CW to launch Saturday programs, expand to 7 nights a week

The network will soon offer shows every day out of the week for the first time since its launch in 2006.
(Image: AT&T WarnerMedia / ViacomCBS, Graphic: The Desk)

The CW Television Network will soon offer its stations and affiliates programming on Saturday nights, the first time the network has done so since it launched in 2006.

The new Saturday evening programming lineup starts October 2 with the iHeartRadio Music Festival, which will air live musical acts over a two-day period, the network said in a press release.

The addition of programming on Saturday evenings will advance the television network’s brand to one that operates every day of the week. Prior to the move, affiliates largely programmed syndicated content on Saturday evenings, or opted to re-run CW Network programming during prime-time hours.

“As The CW expands and thrives, so do our affiliate partners, and everyone sees the tremendous value and the clear excitement behind the opportunity to brand and identify as a seven night network on both a national and local level,” Betty Ellen Berlamino, the executive vice president in charge of distribution at CW Network, said in a press release. “The addition of more original programming to our Saturday prime-time line-up coupled with our stations ability to now program the Monday through Friday daytime block is a win-win for all parties.”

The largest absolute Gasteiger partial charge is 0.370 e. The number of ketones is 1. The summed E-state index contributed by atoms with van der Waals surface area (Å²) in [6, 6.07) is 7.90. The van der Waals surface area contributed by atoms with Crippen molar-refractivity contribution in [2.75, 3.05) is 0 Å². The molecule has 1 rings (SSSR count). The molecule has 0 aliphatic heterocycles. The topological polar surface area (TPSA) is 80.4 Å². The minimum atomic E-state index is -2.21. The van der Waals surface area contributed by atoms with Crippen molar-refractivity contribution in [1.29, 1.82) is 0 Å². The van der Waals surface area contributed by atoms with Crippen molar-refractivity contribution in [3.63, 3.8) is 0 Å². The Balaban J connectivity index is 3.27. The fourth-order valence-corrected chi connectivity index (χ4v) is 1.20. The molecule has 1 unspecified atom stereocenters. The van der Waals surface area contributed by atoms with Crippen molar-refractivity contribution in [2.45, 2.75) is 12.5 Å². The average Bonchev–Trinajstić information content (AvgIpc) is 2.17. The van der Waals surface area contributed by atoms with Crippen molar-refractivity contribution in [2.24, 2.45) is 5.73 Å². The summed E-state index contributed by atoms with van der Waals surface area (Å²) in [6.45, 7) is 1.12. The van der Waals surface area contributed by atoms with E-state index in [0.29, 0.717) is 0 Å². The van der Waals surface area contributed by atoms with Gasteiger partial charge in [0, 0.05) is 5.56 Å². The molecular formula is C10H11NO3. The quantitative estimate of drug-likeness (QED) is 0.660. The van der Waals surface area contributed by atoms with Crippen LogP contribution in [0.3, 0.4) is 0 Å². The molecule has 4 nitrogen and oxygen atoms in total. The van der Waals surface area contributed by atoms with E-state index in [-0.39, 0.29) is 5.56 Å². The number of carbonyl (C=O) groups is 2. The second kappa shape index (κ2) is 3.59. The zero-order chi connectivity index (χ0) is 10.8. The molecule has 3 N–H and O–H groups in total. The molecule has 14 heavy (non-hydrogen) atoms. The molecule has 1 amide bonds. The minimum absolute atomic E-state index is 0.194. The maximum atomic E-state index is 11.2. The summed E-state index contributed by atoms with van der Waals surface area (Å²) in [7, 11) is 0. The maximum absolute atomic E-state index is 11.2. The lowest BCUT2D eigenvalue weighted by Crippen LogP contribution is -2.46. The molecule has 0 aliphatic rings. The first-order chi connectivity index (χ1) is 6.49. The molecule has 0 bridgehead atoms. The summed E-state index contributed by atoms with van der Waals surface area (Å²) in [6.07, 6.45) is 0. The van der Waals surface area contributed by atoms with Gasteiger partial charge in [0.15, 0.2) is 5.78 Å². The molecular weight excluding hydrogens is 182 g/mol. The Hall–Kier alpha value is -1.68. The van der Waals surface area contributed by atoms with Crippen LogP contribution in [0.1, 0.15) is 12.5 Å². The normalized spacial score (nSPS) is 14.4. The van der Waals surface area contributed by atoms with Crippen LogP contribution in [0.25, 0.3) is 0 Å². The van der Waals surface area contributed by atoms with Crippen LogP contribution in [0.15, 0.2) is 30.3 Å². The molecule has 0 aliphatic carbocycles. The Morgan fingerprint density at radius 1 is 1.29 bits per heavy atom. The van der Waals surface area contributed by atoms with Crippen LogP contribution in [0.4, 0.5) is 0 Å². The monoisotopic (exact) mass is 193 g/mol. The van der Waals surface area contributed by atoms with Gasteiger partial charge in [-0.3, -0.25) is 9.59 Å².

The CW Network says its full-time program schedule will be announced at a later date. After the start of October, the CW Network will supply prime-time shows to its stations and affiliates between the hours of 8 p.m. and 10 p.m. on both coasts, and from 7 p.m. to 9 p.m. in the country’s heartland.

Once the full program schedule is launched, the CW Network says it will return its afternoon block of network programming to its stations and affiliates, which will allow affiliates and stations to program two half-hour shows or one full-hour show between the hours of 3 p.m. and 4 p.m.

The CW Network launched in 2006 as a joint operation between the CBS Corporation (now ViacomCBS) and Warner Bros. (now owned by AT&T). It replaced two fledgling broadcast networks — UPN and the WB — that were started by each company nearly a decade earlier.

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